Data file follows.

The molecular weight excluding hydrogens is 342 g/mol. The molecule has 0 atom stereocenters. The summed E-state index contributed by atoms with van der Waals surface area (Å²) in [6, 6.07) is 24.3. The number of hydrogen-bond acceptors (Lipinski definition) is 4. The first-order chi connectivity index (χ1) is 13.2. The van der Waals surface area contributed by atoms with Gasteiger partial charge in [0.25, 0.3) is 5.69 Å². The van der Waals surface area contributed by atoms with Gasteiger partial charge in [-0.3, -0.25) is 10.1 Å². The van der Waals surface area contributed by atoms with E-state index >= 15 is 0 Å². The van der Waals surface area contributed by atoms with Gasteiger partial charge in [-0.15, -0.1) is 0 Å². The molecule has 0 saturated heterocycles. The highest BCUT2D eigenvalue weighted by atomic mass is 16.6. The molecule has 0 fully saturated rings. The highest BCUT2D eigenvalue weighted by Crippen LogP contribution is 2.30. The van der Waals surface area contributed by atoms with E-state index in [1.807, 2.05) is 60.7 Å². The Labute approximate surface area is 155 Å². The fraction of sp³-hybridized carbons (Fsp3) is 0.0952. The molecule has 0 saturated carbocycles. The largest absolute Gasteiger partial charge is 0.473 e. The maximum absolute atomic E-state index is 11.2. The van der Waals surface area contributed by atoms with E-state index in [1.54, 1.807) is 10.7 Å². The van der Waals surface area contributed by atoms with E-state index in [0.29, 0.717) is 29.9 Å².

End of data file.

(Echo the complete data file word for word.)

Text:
The molecular weight excluding hydrogens is 342 g/mol. The molecule has 0 atom stereocenters. The summed E-state index contributed by atoms with van der Waals surface area (Å²) in [6, 6.07) is 24.3. The number of hydrogen-bond acceptors (Lipinski definition) is 4. The first-order chi connectivity index (χ1) is 13.2. The van der Waals surface area contributed by atoms with Gasteiger partial charge in [0.25, 0.3) is 5.69 Å². The van der Waals surface area contributed by atoms with Gasteiger partial charge in [-0.3, -0.25) is 10.1 Å². The van der Waals surface area contributed by atoms with E-state index >= 15 is 0 Å². The van der Waals surface area contributed by atoms with Gasteiger partial charge in [-0.15, -0.1) is 0 Å². The molecule has 0 saturated heterocycles. The highest BCUT2D eigenvalue weighted by atomic mass is 16.6. The molecule has 0 fully saturated rings. The highest BCUT2D eigenvalue weighted by Crippen LogP contribution is 2.30. The van der Waals surface area contributed by atoms with E-state index in [1.807, 2.05) is 60.7 Å². The Labute approximate surface area is 155 Å². The fraction of sp³-hybridized carbons (Fsp3) is 0.0952. The molecule has 0 saturated carbocycles. The largest absolute Gasteiger partial charge is 0.473 e. The maximum absolute atomic E-state index is 11.2. The van der Waals surface area contributed by atoms with E-state index in [1.54, 1.807) is 10.7 Å². The van der Waals surface area contributed by atoms with E-state index in [0.29, 0.717) is 29.9 Å².